Is that the case today? I don't think so. Not even for strong smaller businesses Tom Gardner is sharing with members of his Motley Fool Hidden Gems newsletter service. True, a dozen of those picks have doubled in value or more. But that's strong performance, not bubblicious -- especially given the lack of institutional funds parked in these stocks.

It is, however, enough to make you feel like you've missed the boat. I know I sure did. But the past few weeks or so, even the best of these Hidden Gems finally pulled back a bit, giving us a second chance. As the summer drags on, don't be surprised if we get more chances. Living well is the best revenge.

That's why I'll continue to buy on weakness
First Marblehead
(NYSE:FMD), which arranges low-cost loans for students, is on my buy list. Despite a recent stumble, the stock is still up some 75% for Hidden Gems members. Meanwhile, my recent trip to Beijing got me even more excited about Chinese travel agent Ctrip (NASDAQ:CTRP), a three-time pick that's up more than 150% since Tom told us about it.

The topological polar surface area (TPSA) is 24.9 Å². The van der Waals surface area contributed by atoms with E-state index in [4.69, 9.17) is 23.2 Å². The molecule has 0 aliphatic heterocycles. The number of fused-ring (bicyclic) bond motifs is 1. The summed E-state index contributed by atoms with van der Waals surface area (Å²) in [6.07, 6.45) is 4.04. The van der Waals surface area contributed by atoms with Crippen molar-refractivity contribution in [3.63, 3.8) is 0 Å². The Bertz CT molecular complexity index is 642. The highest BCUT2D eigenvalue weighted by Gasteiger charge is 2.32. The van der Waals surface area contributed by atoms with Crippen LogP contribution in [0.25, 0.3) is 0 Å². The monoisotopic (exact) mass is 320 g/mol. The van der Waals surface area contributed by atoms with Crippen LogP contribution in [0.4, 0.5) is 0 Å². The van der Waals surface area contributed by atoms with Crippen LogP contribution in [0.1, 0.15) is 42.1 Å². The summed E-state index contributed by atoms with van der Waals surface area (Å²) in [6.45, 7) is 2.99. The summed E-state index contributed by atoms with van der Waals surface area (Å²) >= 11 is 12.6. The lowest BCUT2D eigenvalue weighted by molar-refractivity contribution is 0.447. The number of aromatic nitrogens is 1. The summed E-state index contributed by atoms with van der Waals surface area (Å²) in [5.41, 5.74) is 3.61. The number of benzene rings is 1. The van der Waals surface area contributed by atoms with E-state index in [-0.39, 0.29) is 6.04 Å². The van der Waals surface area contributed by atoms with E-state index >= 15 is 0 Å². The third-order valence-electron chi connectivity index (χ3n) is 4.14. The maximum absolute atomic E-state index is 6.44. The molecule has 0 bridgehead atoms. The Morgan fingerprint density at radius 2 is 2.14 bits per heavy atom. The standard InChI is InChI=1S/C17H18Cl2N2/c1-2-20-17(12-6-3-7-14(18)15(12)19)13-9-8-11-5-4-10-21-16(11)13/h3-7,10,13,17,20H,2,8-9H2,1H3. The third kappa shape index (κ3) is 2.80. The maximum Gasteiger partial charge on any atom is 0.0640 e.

In fact, I have my eye on the Hidden Gems scorecard top to bottom. But that doesn't mean stocks can't go lower from here. A lot of folks think they will. Then again, a lot of folks always think stocks are going lower. Which is strange, given that the long-term trend has always been higher. That's why I say we have to own stocks.

Moreover, while I can't predict where the markets are headed near-term, it's certain that the stocks of the world's best companies will always head higher over the long haul -- no matter what happens to the "market." For the life of me, I can't see why we wouldn't want to buy them when they're on sale.

Finally, a word of caution
That table I showed you earlier is real, and it represents a world of hurt for investors. The lesson, however, isn't that you should avoid stocks. It's that you have to be selective. There's no shame in starting out with a low-cost exchange-traded fund (ETF) -- I own two small-cap ETFs myself. But I know something better.

Tom Gardner and Bill Mann are bargain-hunting, too. This month in Hidden Gems, they give you their two new top ideas, as usual. But they also rank their five favorite small caps for new money right now. It's all spelled out for you in the new issue and right there online.

Best of all, you can check out the entire service, plus every past pick and all back newsletter issues, in about five minutes -- at no cost and with no pressure to subscribe. To see how easy it is and to accept your special free trial, click here.

This article was originally published on July 19, 2006. It has been updated.

Fool writer Paul Elliott doesn't own any stocks mentioned. Ctrip and First Marblehead are Hidden Gems recommendations. All picks and results can be viewed immediately with your 30-day free trial. Intel is a Motley Fool Inside Value recommendation. The Motley Fool is investors writing for investors.